FAU Collaborative Research Centres: One new CRC and extended funding for two CRC
The German Research Foundation (DFG) is providing funding worth a total of 28 million euros for three research projects at Friedrich-Alexander-Universität Erlangen-Nürnberg (FAU). In one new collaborative research centre (CRC) and two CRC that have received extended funding, researchers are investigating mechanical joining, additive manufacturing, and the resolution of inflammation.
Efficient manufacturing using mechanical joining methods
FAU has received a new collaborative research centre called CRC/TR285 ‘Development of a method for mechanical joining in versatile process chains’ in which Prof. Dr. Marion Merklein, Chair of Manufacturing Technology, will be working with the University of Paderborn, which is the coordinating university, and the University of Dresden. Joining describes the ability of semi-finished products, in other words pre-manufactured blanks such as pipes or sheets, to be joined to form end products. The aim of the project is to adapt joining (as a key to efficient manufacturing processes) to match the growing variety of products made using various materials and construction methods. The lightweight construction of moving masses plays a significant role in this respect. The optimisation of cost-effective series production of products with many variants will ultimately also strengthen Germany’s position as a development and manufacturing location. In a total of 16 sub-projects, researchers are investigating methods for increasing versatility in materials, design, and manufacturing as well as prognosis and design of joining methods. The DFG is providing funding worth 10 million euros for the first funding period, and FAU has been allocated nearly 3 million euros of this amount.
Multi-material components from a 3D printer
Using additive manufacturing, better known as 3D printing, components made of plastic or metal can be industrially manufactured in almost any shape and quantity. Some of the challenges involved with this method include unsatisfactory component properties and the limited variety of materials that can be used. These are the reasons why additive manufacturing has not yet been successful in industry. FAU researchers led by Prof. Dr. Dietmar Drummer at the Institute of Polymer Technology are therefore trying to improve this technology. They use powdered and beam-based additive manufacturing processes where laser and electron beams melt powders layer by layer at high temperatures until the required shape is achieved. The advantage of this method is that components previously manufactured using several single parts can now be manufactured in one single piece. During the last few years, scientists at FAU have successfully improved the understanding of this method, for example by using simulation on relevant steps of the process. Processes have been optimised as a result, which has in turn already led to considerable improvements in the quality of components.
In CRC 814 ‘Additive manufacturing’, which is receiving its third round of funding this year, researchers at FAU are hoping to manufacture new and improved powders that are also relevant for industry and they will focus on shortening manufacturing times with improved component design and quality. In addition, they will be working on completely new methods that will allow them to use several materials in the same component. The CRC has received just over 11 million euros of funding from the DFG.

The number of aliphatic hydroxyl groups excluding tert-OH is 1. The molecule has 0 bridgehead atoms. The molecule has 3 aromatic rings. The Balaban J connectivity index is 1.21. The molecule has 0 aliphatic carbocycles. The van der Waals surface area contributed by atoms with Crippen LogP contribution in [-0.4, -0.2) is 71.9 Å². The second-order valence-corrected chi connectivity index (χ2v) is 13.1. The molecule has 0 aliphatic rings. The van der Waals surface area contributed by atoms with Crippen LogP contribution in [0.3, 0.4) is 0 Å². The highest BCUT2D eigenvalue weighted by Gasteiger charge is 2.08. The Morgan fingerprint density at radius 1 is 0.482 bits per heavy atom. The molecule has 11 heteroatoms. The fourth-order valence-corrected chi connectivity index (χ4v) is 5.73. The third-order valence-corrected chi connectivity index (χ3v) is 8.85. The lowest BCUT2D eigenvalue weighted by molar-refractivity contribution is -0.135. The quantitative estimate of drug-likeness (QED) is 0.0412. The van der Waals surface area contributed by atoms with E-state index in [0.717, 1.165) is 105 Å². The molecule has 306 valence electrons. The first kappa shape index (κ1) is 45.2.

Stopping inflammation in its tracks
The DRG is extending the funding for CRC 1181 ‘Switching points for resolving inflammation’, led by Prof. Dr Georg Schett, for a further four years. Many people suffer from chronic inflammatory diseases of the joints, intestines and lungs, which are often severe and can begin at an early age. CRC 1181 is investigating the mechanisms of inflammation in arthritis, inflammatory bowel diseases such as Crohn’s disease, and asthma. The physicians and scientists involved in CRC1181 are concentrating on gaining a better understanding of the mechanisms involved in the chronification of inflammation. Although inflammation is vital for the body’s defence function, it must be switched off when the trigger for inflammation is over. How exactly this works is not yet well understood. In CRC 1181, scientists from various fields of medicine, biology and physics are investigating the basic mechanisms of the resolution of inflammatory response.
In the first funding period, the researchers were able to identify central mechanisms of this important regulation process and the aim is to further increase this knowledge in the second round of funding in order to use the resolution of inflammation as a therapeutic principle in future. This will take place in close collaboration with the newly-founded German Centre for Immunotherapy. Furthermore, CRC 1181 has made significant contributions to improving the general understanding of chronic inflammatory diseases by developing the digital learning game ‘Inflammania’, which is available as an app. In addition to the research work, this successful public relations work will also be continued. The DFG is providing around 14 million euros of funding.
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